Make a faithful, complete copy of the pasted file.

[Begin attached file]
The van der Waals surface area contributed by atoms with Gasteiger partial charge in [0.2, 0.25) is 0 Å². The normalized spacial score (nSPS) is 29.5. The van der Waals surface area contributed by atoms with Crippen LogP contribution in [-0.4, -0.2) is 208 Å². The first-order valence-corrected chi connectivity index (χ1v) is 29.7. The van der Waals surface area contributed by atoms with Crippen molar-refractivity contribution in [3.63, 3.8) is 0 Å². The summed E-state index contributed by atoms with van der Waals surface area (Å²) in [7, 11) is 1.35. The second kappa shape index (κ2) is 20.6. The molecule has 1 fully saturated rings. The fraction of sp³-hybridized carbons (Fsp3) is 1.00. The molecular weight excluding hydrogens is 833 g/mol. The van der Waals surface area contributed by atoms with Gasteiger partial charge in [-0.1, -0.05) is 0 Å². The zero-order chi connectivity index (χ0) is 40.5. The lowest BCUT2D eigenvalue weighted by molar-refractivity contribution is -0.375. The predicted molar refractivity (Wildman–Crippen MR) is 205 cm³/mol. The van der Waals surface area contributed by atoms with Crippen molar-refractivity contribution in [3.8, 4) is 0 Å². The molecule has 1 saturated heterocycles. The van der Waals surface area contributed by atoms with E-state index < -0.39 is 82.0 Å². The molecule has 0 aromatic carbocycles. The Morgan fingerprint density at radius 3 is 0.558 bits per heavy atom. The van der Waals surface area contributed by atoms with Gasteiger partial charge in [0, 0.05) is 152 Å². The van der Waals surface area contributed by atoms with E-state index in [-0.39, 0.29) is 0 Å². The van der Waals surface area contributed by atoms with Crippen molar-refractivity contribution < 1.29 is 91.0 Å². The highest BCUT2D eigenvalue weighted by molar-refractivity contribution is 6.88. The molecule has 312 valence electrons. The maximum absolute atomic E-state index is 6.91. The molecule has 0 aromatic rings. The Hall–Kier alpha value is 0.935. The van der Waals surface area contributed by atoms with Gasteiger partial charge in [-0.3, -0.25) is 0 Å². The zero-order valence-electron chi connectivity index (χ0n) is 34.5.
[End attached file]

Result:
The van der Waals surface area contributed by atoms with Gasteiger partial charge in [0.2, 0.25) is 0 Å². The normalized spacial score (nSPS) is 29.5. The van der Waals surface area contributed by atoms with Crippen LogP contribution in [-0.4, -0.2) is 208 Å². The first-order valence-corrected chi connectivity index (χ1v) is 29.7. The van der Waals surface area contributed by atoms with Crippen molar-refractivity contribution in [3.63, 3.8) is 0 Å². The summed E-state index contributed by atoms with van der Waals surface area (Å²) in [7, 11) is 1.35. The second kappa shape index (κ2) is 20.6. The molecule has 1 fully saturated rings. The fraction of sp³-hybridized carbons (Fsp3) is 1.00. The molecular weight excluding hydrogens is 833 g/mol. The van der Waals surface area contributed by atoms with Gasteiger partial charge in [-0.1, -0.05) is 0 Å². The zero-order chi connectivity index (χ0) is 40.5. The lowest BCUT2D eigenvalue weighted by molar-refractivity contribution is -0.375. The predicted molar refractivity (Wildman–Crippen MR) is 205 cm³/mol. The van der Waals surface area contributed by atoms with Crippen molar-refractivity contribution in [3.8, 4) is 0 Å². The molecule has 1 saturated heterocycles. The van der Waals surface area contributed by atoms with E-state index < -0.39 is 82.0 Å². The molecule has 0 aromatic carbocycles. The Morgan fingerprint density at radius 3 is 0.558 bits per heavy atom. The van der Waals surface area contributed by atoms with Gasteiger partial charge in [0, 0.05) is 152 Å². The van der Waals surface area contributed by atoms with E-state index in [-0.39, 0.29) is 0 Å². The van der Waals surface area contributed by atoms with Crippen molar-refractivity contribution < 1.29 is 91.0 Å². The highest BCUT2D eigenvalue weighted by molar-refractivity contribution is 6.88. The molecule has 312 valence electrons. The maximum absolute atomic E-state index is 6.91. The molecule has 0 aromatic rings. The Hall–Kier alpha value is 0.935. The van der Waals surface area contributed by atoms with Gasteiger partial charge in [-0.3, -0.25) is 0 Å². The zero-order valence-electron chi connectivity index (χ0n) is 34.5.